Monday, February 17, 2014


For long intervals, no buses, no cars

The  end of mass

The  rain starts falling again.

National Day for the Elderly: lots of people are wearing little paper badges on the collars of their  coats or their raincoats : these prove that they’ve already contributed

A 63 goes by

A lady carrying a cake-box goes by (classic image of the exitings of Sunday mass effectively testified here)

Some children

Some wheeled shopping bags

A 2CV whose windshield is adorned with a caduceus, driven by an elderly gentleman, parks at the edgs of the sidewalk; the elderly gentelman comes to look for an elderly lady in the café who is drinking a coffee while reading Le Monde

An elegant woman goes by, holding, stems up, a large bouquet of flowers.

A 63 goes by

A little girl goes by, carrying two large bags of groceries

A bird settles atop a lampost

It is noon

Gust of  wind

 by Georges Perec (1936-1982)  from An Attempt at Exhausting a Place in Paris, as translated into English by Marc Lowenthal and published by Wakefield Press of Cambridge Massachusetts in 2010. Perec's original text, Tentative d'épuisement d'un lieu parisien, was written in 1974 and published by Christian Bourgois in 1975. 

                                                          *                  *                   * 
The author ". . . lets the contents of an actual Parisian square rove about his, for the most part, stationary eye. Time, unarrestable, works against his project, though, and he is diverted from his observations by an effort  to observe what has specifically changed in his field of view from one day to the next; seemingly nothing, but then again, yes . . . what will, in fact, eventually become everything. Every bus that passes, every person who walks by, every object, thing, and event  everything that happens and that does not happen ultimately serves no other function than that of so many chronometers, so many signals, methods, and clues for marking time, for eroding permanence."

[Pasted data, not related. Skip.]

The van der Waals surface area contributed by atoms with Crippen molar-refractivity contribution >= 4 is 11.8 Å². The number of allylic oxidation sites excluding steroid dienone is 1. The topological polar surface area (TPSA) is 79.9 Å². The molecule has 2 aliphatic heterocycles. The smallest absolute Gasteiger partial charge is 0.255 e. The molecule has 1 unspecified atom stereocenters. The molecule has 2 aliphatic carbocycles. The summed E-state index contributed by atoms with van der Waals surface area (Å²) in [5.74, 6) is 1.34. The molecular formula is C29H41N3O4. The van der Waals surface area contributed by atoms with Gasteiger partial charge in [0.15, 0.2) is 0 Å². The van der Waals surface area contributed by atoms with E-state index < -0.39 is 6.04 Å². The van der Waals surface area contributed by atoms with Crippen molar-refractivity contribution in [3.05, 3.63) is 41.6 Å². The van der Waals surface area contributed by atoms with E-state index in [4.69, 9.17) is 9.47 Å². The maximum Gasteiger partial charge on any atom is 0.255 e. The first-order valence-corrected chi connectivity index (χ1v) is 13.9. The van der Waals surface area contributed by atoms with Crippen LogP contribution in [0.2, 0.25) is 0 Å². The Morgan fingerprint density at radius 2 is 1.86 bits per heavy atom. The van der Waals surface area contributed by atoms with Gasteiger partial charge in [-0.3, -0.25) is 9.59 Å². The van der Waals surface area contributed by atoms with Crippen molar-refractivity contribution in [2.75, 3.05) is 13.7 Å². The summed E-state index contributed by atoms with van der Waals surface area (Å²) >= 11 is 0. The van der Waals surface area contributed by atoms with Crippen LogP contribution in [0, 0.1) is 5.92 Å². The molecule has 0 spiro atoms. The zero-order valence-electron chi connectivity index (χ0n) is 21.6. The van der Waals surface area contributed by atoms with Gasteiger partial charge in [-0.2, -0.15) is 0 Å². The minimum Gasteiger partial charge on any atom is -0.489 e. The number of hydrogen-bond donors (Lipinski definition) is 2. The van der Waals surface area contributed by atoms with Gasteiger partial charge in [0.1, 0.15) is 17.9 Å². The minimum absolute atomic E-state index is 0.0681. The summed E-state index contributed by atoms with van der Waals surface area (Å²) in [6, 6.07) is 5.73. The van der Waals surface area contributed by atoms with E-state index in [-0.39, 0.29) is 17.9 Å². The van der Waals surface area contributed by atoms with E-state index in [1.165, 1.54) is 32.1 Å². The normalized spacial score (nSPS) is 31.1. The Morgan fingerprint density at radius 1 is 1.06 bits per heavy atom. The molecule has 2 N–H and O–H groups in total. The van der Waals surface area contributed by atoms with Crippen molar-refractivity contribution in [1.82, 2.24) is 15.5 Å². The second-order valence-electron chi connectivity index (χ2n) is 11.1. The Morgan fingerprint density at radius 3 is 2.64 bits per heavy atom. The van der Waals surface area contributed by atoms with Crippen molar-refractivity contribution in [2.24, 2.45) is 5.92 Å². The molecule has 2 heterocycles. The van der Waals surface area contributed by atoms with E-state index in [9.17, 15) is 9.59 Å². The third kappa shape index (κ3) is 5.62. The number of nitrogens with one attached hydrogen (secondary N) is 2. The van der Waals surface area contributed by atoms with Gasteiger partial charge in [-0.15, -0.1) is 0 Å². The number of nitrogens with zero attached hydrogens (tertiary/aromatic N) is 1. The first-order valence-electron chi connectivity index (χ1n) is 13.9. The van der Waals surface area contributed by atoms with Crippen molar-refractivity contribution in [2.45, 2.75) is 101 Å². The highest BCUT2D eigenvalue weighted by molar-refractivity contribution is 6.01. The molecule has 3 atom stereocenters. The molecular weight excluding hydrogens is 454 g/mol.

from an afterword by translator Marc Lowenthal   

For me (reading this fairly new translation of Perec's short book 40 years after he wrote it and more than 30 years after he died) there is a surprise in how little the story's imagery has dated. Three specific dates in October 1974 fill the text, narrowed down to a list of what Perec claims he observed on those dates while keeping his eyes fixed on place Saint-Sulpice in Paris from the vantage-point of various cafe chairs and park benches. If his book were a film, every shot would be full of 'period detail' that would seal it inside the amber of the nineteen seventies, especially the clothing (often mentioned in the book) and motor vehicles (constantly mentioned in the book). The strangeness and success of Perec's project is revealed in the ways he silently filters out these signals of period-style.